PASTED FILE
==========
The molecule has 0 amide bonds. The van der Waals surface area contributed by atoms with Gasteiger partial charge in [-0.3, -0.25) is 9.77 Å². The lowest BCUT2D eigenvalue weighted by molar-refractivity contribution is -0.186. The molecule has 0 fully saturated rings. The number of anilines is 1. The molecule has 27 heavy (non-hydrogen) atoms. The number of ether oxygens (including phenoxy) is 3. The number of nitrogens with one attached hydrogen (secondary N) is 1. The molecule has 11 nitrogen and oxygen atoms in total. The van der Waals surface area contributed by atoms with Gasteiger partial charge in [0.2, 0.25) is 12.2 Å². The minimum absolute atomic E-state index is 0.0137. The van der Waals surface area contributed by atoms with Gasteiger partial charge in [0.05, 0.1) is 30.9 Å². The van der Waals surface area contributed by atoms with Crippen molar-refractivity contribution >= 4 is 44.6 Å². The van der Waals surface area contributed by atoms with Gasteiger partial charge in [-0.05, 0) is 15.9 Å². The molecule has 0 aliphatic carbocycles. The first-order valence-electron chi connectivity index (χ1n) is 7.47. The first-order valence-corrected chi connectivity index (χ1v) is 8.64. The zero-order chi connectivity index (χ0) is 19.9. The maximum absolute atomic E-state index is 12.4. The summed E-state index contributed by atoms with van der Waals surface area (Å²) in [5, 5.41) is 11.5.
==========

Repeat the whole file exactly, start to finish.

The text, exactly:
The molecule has 0 amide bonds. The van der Waals surface area contributed by atoms with Gasteiger partial charge in [-0.3, -0.25) is 9.77 Å². The lowest BCUT2D eigenvalue weighted by molar-refractivity contribution is -0.186. The molecule has 0 fully saturated rings. The number of anilines is 1. The molecule has 27 heavy (non-hydrogen) atoms. The number of ether oxygens (including phenoxy) is 3. The number of nitrogens with one attached hydrogen (secondary N) is 1. The molecule has 11 nitrogen and oxygen atoms in total. The van der Waals surface area contributed by atoms with Gasteiger partial charge in [0.2, 0.25) is 12.2 Å². The minimum absolute atomic E-state index is 0.0137. The van der Waals surface area contributed by atoms with Gasteiger partial charge in [0.05, 0.1) is 30.9 Å². The van der Waals surface area contributed by atoms with Crippen molar-refractivity contribution >= 4 is 44.6 Å². The van der Waals surface area contributed by atoms with Gasteiger partial charge in [-0.05, 0) is 15.9 Å². The molecule has 0 aliphatic carbocycles. The first-order valence-electron chi connectivity index (χ1n) is 7.47. The first-order valence-corrected chi connectivity index (χ1v) is 8.64. The zero-order chi connectivity index (χ0) is 19.9. The maximum absolute atomic E-state index is 12.4. The summed E-state index contributed by atoms with van der Waals surface area (Å²) in [5, 5.41) is 11.5.